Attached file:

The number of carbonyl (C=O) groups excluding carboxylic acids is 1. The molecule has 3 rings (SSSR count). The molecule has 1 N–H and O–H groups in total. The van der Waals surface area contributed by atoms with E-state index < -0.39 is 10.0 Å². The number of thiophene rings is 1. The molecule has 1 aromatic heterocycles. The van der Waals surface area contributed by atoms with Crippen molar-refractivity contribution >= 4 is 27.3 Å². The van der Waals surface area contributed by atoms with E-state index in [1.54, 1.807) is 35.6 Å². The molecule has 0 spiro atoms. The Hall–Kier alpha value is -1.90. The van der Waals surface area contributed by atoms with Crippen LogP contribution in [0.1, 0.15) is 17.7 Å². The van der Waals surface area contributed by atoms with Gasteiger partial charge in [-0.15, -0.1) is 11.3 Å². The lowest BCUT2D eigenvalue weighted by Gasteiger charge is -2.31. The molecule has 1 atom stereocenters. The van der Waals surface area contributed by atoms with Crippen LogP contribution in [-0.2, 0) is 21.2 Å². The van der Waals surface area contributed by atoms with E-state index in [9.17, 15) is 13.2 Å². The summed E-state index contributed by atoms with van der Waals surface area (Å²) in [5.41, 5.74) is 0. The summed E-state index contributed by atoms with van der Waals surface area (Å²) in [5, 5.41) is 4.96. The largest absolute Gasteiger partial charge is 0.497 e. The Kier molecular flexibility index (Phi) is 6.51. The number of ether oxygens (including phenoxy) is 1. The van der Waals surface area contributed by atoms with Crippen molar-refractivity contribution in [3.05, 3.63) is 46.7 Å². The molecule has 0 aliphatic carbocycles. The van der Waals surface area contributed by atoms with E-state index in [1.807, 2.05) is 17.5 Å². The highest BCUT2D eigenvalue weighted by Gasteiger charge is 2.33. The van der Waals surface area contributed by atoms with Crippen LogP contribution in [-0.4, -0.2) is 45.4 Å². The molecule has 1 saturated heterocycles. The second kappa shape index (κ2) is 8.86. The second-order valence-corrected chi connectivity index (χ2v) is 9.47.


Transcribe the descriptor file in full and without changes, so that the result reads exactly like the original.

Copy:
The number of carbonyl (C=O) groups excluding carboxylic acids is 1. The molecule has 3 rings (SSSR count). The molecule has 1 N–H and O–H groups in total. The van der Waals surface area contributed by atoms with E-state index < -0.39 is 10.0 Å². The number of thiophene rings is 1. The molecule has 1 aromatic heterocycles. The van der Waals surface area contributed by atoms with Crippen molar-refractivity contribution >= 4 is 27.3 Å². The van der Waals surface area contributed by atoms with E-state index in [1.54, 1.807) is 35.6 Å². The molecule has 0 spiro atoms. The Hall–Kier alpha value is -1.90. The van der Waals surface area contributed by atoms with Crippen LogP contribution in [0.1, 0.15) is 17.7 Å². The van der Waals surface area contributed by atoms with Gasteiger partial charge in [-0.15, -0.1) is 11.3 Å². The lowest BCUT2D eigenvalue weighted by Gasteiger charge is -2.31. The molecule has 1 atom stereocenters. The van der Waals surface area contributed by atoms with Crippen LogP contribution in [-0.2, 0) is 21.2 Å². The van der Waals surface area contributed by atoms with E-state index in [9.17, 15) is 13.2 Å². The summed E-state index contributed by atoms with van der Waals surface area (Å²) in [5.41, 5.74) is 0. The summed E-state index contributed by atoms with van der Waals surface area (Å²) in [5, 5.41) is 4.96. The largest absolute Gasteiger partial charge is 0.497 e. The Kier molecular flexibility index (Phi) is 6.51. The number of ether oxygens (including phenoxy) is 1. The van der Waals surface area contributed by atoms with Crippen molar-refractivity contribution in [3.05, 3.63) is 46.7 Å². The molecule has 0 aliphatic carbocycles. The van der Waals surface area contributed by atoms with E-state index in [1.807, 2.05) is 17.5 Å². The highest BCUT2D eigenvalue weighted by Gasteiger charge is 2.33. The van der Waals surface area contributed by atoms with Crippen LogP contribution in [-0.4, -0.2) is 45.4 Å². The molecule has 1 saturated heterocycles. The second kappa shape index (κ2) is 8.86. The second-order valence-corrected chi connectivity index (χ2v) is 9.47.